FORECLOSURE AND RESIDENTIAL MORTGAGE LAWS EFFECTIVE IMMEDIATELY
On April 3, 2008, our Governor signed bills resulting in three new Maryland laws affecting the residential mortgage industry. As emergency actions, they are now in effect. Below you will find very brief synopses of the new legislation, as well as a fourth mortgage lending bill that we expect to be signed soon, with a focus on issues that need your most immediate attention. Shortly we will provide more details on all the provisions of these new laws. Please contact Chris Rahl if you have any questions.
We note that these represent only the first of many anticipated new laws affecting the Maryland financial services industry. Stay tuned!
Senate Bill 216/House Bill 365(Residential Mortgages and Foreclosure Process)
Chapters 1 and 2 of the 2008 Laws of Maryland mandate that security instruments (deeds of trust or mortgages) secured by “residential property” contain certain information about the involved mortgage brokers and lenders. The Commissioner of Financial Regulation is required to issue regulations to implement these provisions, including the consequences for failure to include this information in the mortgage or deed of trust. The law provides that until the Commissioner adopts regulations, failure to include the new information required when recording a mortgage or deed of trust may not be the basis for a clerk to fail to record the instrument.
This new law also significantly extends the timing and changes the process for commencing a foreclosure action as to “residential property” (with the same definition as described above). Due to the new law, an action to foreclose a security instrument on residential property may not be commenced until the later of: (1) 90 days after a default that allows the secured party to foreclose; or (2) 45 days after a “notice of intent to foreclose” has been sent. The “notice of intent to foreclose” must be sent by certified and first class mail to the borrower and to the record owner and a copy must be sent to the Commissioner of Financial Regulation. The notice must be in the form that the Commissioner prescribes by regulation.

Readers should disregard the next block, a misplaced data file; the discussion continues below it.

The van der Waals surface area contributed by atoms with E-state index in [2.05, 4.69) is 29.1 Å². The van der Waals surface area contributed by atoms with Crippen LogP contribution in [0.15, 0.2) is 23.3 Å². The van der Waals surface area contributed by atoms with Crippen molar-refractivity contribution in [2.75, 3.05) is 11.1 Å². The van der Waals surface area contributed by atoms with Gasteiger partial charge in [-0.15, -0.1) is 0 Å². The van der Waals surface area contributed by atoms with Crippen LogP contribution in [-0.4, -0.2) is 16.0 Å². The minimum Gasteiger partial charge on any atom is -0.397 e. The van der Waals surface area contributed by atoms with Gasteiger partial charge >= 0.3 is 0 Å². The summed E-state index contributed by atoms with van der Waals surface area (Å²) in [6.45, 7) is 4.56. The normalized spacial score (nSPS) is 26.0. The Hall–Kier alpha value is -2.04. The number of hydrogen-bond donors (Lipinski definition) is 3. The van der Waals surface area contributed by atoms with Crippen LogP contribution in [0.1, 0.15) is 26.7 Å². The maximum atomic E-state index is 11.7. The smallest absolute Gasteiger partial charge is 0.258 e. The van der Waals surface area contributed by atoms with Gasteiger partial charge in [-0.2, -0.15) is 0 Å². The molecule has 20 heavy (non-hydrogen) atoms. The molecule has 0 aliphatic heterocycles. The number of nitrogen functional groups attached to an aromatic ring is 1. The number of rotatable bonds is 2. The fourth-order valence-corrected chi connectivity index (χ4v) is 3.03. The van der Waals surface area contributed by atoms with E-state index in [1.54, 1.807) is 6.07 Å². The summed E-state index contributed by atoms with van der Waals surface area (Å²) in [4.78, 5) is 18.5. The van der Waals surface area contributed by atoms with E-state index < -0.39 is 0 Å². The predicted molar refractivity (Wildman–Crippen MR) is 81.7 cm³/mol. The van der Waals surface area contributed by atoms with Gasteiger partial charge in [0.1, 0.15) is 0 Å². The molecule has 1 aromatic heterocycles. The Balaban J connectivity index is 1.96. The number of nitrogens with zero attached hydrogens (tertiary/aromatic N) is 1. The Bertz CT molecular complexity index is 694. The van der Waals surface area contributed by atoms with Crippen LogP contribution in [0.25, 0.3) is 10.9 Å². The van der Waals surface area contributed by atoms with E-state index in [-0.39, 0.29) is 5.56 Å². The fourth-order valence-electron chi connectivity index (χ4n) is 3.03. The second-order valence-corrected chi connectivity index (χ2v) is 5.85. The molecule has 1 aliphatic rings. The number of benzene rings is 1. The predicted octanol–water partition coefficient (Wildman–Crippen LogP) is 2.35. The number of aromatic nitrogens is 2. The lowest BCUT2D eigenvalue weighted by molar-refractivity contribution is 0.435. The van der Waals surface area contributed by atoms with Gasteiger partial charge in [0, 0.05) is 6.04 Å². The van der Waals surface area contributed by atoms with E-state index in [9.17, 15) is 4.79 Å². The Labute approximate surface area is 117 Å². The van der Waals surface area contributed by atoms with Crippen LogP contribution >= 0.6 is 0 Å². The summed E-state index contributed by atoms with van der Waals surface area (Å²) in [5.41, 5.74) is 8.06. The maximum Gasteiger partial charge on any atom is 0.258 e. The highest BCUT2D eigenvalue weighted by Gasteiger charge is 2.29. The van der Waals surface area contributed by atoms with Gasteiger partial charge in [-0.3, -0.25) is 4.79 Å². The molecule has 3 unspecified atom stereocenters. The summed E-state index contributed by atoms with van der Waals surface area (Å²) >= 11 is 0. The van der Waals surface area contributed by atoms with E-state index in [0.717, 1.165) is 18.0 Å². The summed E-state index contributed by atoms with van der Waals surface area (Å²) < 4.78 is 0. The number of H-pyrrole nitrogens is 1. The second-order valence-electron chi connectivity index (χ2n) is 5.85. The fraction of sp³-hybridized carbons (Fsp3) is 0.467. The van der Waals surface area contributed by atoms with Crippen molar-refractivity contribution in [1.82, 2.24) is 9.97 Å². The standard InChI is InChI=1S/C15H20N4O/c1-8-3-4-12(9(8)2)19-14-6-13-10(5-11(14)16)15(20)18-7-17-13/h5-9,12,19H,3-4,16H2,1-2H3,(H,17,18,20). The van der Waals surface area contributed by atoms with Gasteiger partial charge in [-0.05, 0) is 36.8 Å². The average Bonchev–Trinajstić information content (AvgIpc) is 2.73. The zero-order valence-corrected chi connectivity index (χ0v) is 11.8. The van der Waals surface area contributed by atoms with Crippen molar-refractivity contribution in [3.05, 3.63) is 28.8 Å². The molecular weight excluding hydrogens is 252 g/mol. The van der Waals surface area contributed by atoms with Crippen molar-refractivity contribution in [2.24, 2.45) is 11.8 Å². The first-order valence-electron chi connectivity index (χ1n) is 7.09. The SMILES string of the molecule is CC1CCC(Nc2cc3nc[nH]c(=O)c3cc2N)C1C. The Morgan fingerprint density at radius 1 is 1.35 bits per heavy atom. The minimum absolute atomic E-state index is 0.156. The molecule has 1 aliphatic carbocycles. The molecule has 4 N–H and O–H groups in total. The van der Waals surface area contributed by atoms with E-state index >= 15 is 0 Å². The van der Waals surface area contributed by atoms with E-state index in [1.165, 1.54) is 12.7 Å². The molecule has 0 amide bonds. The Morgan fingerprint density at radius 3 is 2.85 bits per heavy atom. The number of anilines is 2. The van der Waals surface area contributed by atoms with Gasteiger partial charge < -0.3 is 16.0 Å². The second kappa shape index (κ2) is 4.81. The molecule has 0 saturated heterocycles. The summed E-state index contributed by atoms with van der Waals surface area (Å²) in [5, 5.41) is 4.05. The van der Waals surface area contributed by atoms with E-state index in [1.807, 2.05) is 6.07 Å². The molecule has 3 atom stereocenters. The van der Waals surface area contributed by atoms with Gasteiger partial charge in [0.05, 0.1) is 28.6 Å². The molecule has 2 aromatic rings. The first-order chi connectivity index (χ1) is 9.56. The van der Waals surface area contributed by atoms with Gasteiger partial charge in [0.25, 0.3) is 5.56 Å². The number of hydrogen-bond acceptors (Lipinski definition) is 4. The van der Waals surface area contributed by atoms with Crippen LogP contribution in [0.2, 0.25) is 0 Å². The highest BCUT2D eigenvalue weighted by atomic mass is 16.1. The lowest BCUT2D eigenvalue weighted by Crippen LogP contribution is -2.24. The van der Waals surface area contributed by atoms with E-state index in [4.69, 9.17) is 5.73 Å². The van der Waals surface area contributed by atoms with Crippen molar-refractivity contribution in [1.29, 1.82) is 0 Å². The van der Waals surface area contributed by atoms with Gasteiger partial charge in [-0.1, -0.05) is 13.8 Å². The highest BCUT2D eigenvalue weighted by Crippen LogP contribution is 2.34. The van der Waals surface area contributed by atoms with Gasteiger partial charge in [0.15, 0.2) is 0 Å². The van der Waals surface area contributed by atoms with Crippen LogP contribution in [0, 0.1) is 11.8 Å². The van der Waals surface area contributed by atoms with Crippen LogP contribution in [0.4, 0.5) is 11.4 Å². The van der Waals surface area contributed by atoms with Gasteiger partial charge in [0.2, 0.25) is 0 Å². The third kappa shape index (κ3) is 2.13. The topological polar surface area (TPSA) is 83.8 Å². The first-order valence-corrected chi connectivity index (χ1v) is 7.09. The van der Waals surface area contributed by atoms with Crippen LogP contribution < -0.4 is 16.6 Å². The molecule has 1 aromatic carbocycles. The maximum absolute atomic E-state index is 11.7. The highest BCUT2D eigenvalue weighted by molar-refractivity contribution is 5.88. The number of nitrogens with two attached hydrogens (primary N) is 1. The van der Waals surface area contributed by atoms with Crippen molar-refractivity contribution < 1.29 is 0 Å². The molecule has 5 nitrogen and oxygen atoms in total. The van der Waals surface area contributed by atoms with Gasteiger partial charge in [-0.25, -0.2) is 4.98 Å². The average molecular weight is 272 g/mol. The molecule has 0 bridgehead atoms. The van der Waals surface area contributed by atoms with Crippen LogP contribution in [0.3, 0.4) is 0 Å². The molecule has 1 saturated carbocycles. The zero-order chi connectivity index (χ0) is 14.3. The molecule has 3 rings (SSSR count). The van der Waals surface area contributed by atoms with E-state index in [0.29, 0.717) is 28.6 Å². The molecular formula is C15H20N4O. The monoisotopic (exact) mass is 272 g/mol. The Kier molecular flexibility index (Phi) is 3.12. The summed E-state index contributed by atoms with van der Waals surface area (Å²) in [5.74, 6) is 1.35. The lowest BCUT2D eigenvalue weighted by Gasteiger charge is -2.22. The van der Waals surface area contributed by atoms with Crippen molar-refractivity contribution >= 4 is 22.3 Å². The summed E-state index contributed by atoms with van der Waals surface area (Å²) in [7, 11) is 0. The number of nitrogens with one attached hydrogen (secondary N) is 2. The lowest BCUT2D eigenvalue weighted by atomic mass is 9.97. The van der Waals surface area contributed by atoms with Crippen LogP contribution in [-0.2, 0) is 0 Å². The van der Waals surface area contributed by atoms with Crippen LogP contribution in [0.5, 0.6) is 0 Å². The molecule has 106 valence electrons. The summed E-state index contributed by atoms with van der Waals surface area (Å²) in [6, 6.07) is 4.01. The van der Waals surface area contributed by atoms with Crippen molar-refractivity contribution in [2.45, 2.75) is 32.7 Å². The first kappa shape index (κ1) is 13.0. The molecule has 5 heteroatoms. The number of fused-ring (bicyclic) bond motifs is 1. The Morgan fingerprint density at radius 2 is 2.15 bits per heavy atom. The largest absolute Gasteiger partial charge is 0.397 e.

There are new, detailed content requirements for foreclosure action filings. A foreclosure sale cannot occur until 45 days after the filed/docketed foreclosure complaint has been served on the borrower (the method of service is prescribed by the law).
Senate Bill 217/House Bill 360(Mortgage Fraud)
Chapters 3 and 4 of the 2008 Laws of Maryland make it a crime to commit “mortgage fraud,” which is defined in the statute. Both the Attorney General and the State's Attorney may prosecute cases of mortgage fraud. The statute also authorizes private causes of action for mortgage fraud and gives the court authority to award three times the actual damages.
Senate Bill 218/ House Bill 361(Protection of Homeowners in Foreclosure)
Chapters 5 and 6 of the 2008 Laws of Maryland address problems that have arisen in implementing Maryland's Protection of Homeowners in Foreclosure Act, first enacted in 2005 to combat the growing problem of foreclosure rescue scams. Among other changes, coverage of the law is expanded. Title insurers, title insurance producers, and mortgage brokers are no longer exempt from coverage. Further, the exemptions for certain loan owners, mortgage lenders, and real estate brokers and salespersons are narrowed. The law continues not to apply to banks and other insured depository institutions or their subsidiaries or affiliates while engaged in normal business activities.
Expected to be signed by the Governor soon after the end of this legislative session (which is midnight on April 7, 2008), this legislation imposes changes on lending and business practices of mortgage lenders and brokers in Maryland. Among other provisions, it: (1) eliminates the final vestige of a permissible prepayment penalty on consumer mortgage loans under Maryland law; (2) imposes the obligation on consumer mortgage loan lenders to consider the borrower's ability to repay; (3) requires mortgage brokers to add a provision to their written broker agreements clarifying that they are brokers and not lenders; (4) increases the surety bond amounts needed to maintain a Mortgage Lender license (which covers lenders, brokers, and servicers); and (5) imposes for the first time net worth requirements needed to maintain a Mortgage Lender license. This law is expected to become effective June 1, 2008.
© 2008 Gordon Feinblatt, LLC. MARYLAND LEGAL ALERT is intended for informational purposes only and is not legal advice to any person, entity or firm. The material included in MARYLAND LEGAL ALERT is obtained from a variety of public sources.